In earlier editions (part 1, part 2) we looked at typesetting a full book to a PDF file. This is fun and all, but until you actually hold a physical copy in your hands you don't really know how good the end result is. Puddings, eatings and all that.
So I decided to examine how would you go about printing and binding an entire book. For text I used P. G. Wodehouse's The Inimitable Jeeves. It has roughly 220 pages which is a good amount for perfect binding. Typesetting it in LibreOffice only took a few hours. To make things even simpler I used only one font, the Palatino lookalike P052 that comes packaged with Ghostscript. As the Jeeves stories take place in the 1920s something like Century would have been more period accurate but we'll have to work with what we got.
The only printer I had access to was an A4 laser printer that could only print on one side of the page. Thus to keep things as simple as possible the page size became A5, which is easy to obtain by folding A4 paper in half. None of the printer dialogs seemed to do the imposition I needed (single page saddle fold, basically) so I had to convert the A5 originals to A4 printable sheets with a custom Python script (using PyPDF2)
Printing turned out to have its complications as it always does. The printer did not have Cups drivers so I had to print using Windows. I used Acrobat Reader as it should be the gold standard of PDF manipulation. The original documents were in A4 and the printer only had A4 paper capability. And yet, Acrobat insisted on compositing the pages to 8.5x11 and then printing them distorted because AMERICA! After going through every menu (especially the hidden ones) I managed to make it stop doing that. Then I printed the pages by first printing the odd pages, taking the output, adding it back in the paper tray and then printing the even pages. If you want to try the same, note that for the latter batch you need to print the pages in reverse order.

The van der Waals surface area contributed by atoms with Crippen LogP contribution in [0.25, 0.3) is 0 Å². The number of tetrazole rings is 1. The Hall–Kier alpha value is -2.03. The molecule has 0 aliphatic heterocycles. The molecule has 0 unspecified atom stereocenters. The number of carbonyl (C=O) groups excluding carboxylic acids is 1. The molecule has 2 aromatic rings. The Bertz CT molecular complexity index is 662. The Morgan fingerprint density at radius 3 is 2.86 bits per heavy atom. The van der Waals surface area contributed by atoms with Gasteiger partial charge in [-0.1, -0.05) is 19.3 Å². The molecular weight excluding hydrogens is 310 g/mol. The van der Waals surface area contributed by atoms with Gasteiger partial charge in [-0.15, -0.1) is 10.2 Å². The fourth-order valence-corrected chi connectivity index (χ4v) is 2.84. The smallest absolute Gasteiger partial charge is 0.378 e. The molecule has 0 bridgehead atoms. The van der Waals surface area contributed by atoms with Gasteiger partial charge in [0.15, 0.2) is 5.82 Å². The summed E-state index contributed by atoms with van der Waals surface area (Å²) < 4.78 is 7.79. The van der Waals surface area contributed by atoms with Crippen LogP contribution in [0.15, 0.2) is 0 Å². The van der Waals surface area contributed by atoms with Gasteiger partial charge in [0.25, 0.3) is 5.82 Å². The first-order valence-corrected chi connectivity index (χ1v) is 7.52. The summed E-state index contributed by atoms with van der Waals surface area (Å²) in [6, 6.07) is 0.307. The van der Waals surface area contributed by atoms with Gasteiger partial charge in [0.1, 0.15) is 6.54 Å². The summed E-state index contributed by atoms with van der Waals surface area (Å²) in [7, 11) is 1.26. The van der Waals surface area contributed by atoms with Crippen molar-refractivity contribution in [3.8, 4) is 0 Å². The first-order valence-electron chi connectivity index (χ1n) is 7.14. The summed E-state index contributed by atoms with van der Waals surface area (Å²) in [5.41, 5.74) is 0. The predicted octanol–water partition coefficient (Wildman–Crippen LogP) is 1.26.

Do this in small batches. I did and was happy that I did, because every now and then I botched it up and had to redo the pages. But eventually I did prevail.
Then you fold each page in half and stack them to get the text block.
Fasten them together using clips and cut out a piece of cardboard for the cover.
Then glue the spine together, first the pages and then bookbinder's mull on top of that. This step is a bit involved, but Youtube has several videos that show you how to do it.
Then glue on the cover and place the whole thing into a press. Low tech solutions work surprisingly well. (Trivia: this box contains 25 Meson mugs.)
Leave like this overnight. In the morning the book is ready for trimming.
Sadly I don't have a heavy duty paper guillotine so the edges remained a bit rough. Other than that the end result looks pretty nice.
All in all this was a surprisingly simple and fun project. The binding process was so simple that even a craft-noob like myself could get it done without too much trouble. I did make a practice run with some empty pages, though. The clips were a bit fiddly, having a proper press or a woodworking bench would have made the end result smoother.